Territorial disintegration of Syria is unimaginable in its horrors, by reason of the military competition for acquisition of territory the very idea would entail; the potentially even greater loss of life than that which has hitherto taken place; and the possibility that this notion would actually catalyse continuation of the civil war rather than conclusion of it. Instead, the principal military powers in the region have no choice but to cooperate in occupying the country militarily, albeit in different zones; and then imposing democratic state-building initiatives upon the ruins of the country’s institutional structures.
Such a dramatic suggestion might seem astonishing in light of the failed coalition attempts at state-building in Iraq following the invasion of that country in 2003. Why would state-building succeed in Syria where it failed so abysmally in Iraq? There is one simple answer to that question. Prior to its invasion, Iraq was a politically relatively stable, if oppressive and totalitarian, regime. The invasion of Iraq unwound all of its government structures, and hence the exercise in state-building in fact became an exercise in state-destruction. By contrast, Syrian government structures have imploded under their own weight and it is five years too late to hypothesise upon the premises of some abstract utilitarian calculus that the Arab Spring should never have taken place in Syria. There is no government structure in Syria; the country is fragmented to a level of unimaginable failure of governance by virtue of years of house-to-house and town-to-town conflict. To imagine any scenario in which the Syrians, divided as they are by the scars of sectarian violence over the last five years, could themselves reconstruct any sort of government structure without external assistance and indeed an element of compulsion might be regarded as profoundly naive.<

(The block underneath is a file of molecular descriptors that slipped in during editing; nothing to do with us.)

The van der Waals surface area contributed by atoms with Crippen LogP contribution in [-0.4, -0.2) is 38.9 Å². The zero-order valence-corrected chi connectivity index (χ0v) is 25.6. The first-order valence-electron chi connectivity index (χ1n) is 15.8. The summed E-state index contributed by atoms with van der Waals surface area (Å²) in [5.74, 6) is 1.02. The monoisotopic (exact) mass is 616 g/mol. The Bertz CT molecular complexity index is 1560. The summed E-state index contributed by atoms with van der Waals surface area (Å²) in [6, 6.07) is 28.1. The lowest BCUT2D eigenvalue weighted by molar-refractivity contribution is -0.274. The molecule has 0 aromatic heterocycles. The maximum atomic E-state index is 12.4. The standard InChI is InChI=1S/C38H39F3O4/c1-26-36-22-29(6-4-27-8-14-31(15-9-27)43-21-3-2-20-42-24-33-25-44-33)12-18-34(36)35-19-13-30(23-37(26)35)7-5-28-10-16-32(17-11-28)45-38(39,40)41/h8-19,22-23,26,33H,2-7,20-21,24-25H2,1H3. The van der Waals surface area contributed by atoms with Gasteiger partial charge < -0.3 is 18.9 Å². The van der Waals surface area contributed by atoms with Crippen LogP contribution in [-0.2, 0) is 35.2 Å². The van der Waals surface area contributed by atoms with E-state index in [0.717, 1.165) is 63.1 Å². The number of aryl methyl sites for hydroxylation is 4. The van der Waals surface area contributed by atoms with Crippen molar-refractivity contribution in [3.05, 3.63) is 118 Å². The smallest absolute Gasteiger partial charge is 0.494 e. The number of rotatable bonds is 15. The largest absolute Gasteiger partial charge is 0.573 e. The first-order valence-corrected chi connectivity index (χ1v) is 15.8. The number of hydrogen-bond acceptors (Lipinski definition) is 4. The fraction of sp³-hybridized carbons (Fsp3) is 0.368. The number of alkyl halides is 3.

Thirdly, coalition state-building in Iraq was, by consensus, undertaken patchily at best. This is where the United Nations occupies a uniquely advantageous role. Although the UN and its specialist agencies are imperfect in many ways, they embody an unparalleled level of institutional experience in the enormous range of activities necessary to rebuild a country completely destroyed by war. None of this would be easy. The commitment of resources would be massive, yet far less than the financial costs currently born in mitigating the Syrian war’s negative effects upon third nations. The only way of undertaking the massive state-building exercise Syria requires is to harness the skills that the United Nations has, and to use meticulous management skills to ensure all the various parts of the United Nations operative effectively and cooperatively to achieve Syria’s reconstruction.